Most people would rather eat ground glass than write essays for job applications. Nevertheless, if you apply for Senior Executive Service (SES) jobs, training programs, fellowships or other selective career opportunities, you will probably have to answer odious essay questions.
Granted, writing application essays takes considerable time and effort. And any applicant who is unwilling to spoil an otherwise enjoyable weekend by spending it crafting impressive essays will probably be outcompeted by a more sacrificial applicant. But even when ruining a weekend, essay writing need not be soooo excruciating. Here is some guidance to help defang the process:
- Remember: Hiring managers are in a rush–always. They will likely read, remember and be impressed by relevant credentials that are blasted out loudly and clearly. But they will likely miss credentials that–like buried treasure–require an excavation. So your essays should quickly and concisely describe your most relevant credentials, and be formatted for a quick read.
- Emphasize in your essays your academic qualifications, professional qualifications and success stories that most closely parallel the demands of your target job and had the highest impact (think BIG).
- Hit ’em with your best shot up top. Just as people best remember the first items in a list, hiring managers will probably best remember and read most closely your first essay. So position your best credentials in your first essay, if possible. Also consider starting your first essay with some variation of this sentence: I am qualified to succeed as a [title of your target job] for the following reasons:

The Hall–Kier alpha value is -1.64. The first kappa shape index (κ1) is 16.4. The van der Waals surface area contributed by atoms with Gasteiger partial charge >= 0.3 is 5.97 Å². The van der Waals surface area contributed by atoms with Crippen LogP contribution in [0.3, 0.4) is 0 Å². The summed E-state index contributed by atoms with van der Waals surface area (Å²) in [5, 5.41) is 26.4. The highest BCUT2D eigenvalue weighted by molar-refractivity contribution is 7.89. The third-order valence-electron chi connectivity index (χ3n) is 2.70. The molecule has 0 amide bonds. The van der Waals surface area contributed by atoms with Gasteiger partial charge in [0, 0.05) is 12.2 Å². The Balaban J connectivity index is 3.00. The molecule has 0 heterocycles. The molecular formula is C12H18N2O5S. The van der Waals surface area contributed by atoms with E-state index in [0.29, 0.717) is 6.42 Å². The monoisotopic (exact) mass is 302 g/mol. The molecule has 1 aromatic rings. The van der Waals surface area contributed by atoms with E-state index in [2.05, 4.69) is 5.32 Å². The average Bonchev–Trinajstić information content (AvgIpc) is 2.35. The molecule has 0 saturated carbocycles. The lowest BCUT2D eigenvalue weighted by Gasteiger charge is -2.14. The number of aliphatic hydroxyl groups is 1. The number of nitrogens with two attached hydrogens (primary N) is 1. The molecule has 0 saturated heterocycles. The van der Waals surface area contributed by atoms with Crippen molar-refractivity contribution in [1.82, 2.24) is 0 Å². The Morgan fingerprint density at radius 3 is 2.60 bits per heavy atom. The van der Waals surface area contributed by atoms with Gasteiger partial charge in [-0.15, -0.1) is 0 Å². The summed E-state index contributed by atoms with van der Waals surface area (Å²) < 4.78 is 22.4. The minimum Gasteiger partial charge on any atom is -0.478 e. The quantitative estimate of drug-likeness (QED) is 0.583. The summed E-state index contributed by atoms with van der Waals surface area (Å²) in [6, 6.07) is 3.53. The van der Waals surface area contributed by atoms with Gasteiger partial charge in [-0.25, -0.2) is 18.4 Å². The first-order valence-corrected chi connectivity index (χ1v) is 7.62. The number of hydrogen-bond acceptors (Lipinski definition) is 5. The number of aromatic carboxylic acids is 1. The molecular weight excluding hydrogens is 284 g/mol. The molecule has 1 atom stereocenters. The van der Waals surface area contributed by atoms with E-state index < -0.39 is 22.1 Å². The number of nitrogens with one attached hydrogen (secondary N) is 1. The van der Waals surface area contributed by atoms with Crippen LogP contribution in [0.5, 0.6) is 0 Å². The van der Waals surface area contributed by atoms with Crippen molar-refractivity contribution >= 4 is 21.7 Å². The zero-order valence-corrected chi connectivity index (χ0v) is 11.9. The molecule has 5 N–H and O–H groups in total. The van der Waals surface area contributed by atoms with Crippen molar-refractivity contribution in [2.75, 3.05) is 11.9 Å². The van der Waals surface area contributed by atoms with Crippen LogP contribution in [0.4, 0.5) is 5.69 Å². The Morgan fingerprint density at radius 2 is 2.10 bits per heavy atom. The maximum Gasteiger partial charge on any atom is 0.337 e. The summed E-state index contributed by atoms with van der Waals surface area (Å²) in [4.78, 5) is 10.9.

- Write in short sentences and short paragraphs. Use headings and bullets.
- Organize essays logically. Some organizing options: 1) Bulletize your relevant academic achievements under one heading and then bulletize relevant work experience under another heading. 2) Cover one or more success stories in an essay.
- Consider structuring each success story around these headings: “My goal and why it was important to my organization“….”My actions“….”Special obstacles I conquered“…”My results”… “Evidence of my success”
- Your evidence of success may include positive annual evaluations; other forms of written or oral praise from managers; colleagues, clients, or attendees of an event; improved metrics; time or cost savings; evidence that your work impacted large numbers of people; publications; and press coverage. Identify other types of relevant evidence of success by asking yourself questions, such as “How do I know I am successful?”
- Craft essays to be understandable to hiring managers outside your organization. Define acronyms and “inside baseball” terms.
- Edit ruthlessly: If a qualification won’t realistically help you land your target job, omit it.
- Solicit objective feedback from trusted advisors (friendly fire).
- Proofread…proofread…proofread before submitting.
- Review your essays as part of your preparation for interviews; your essays should provide good grist for your answers to interview questions.
What are your tips for writing essays for job applications?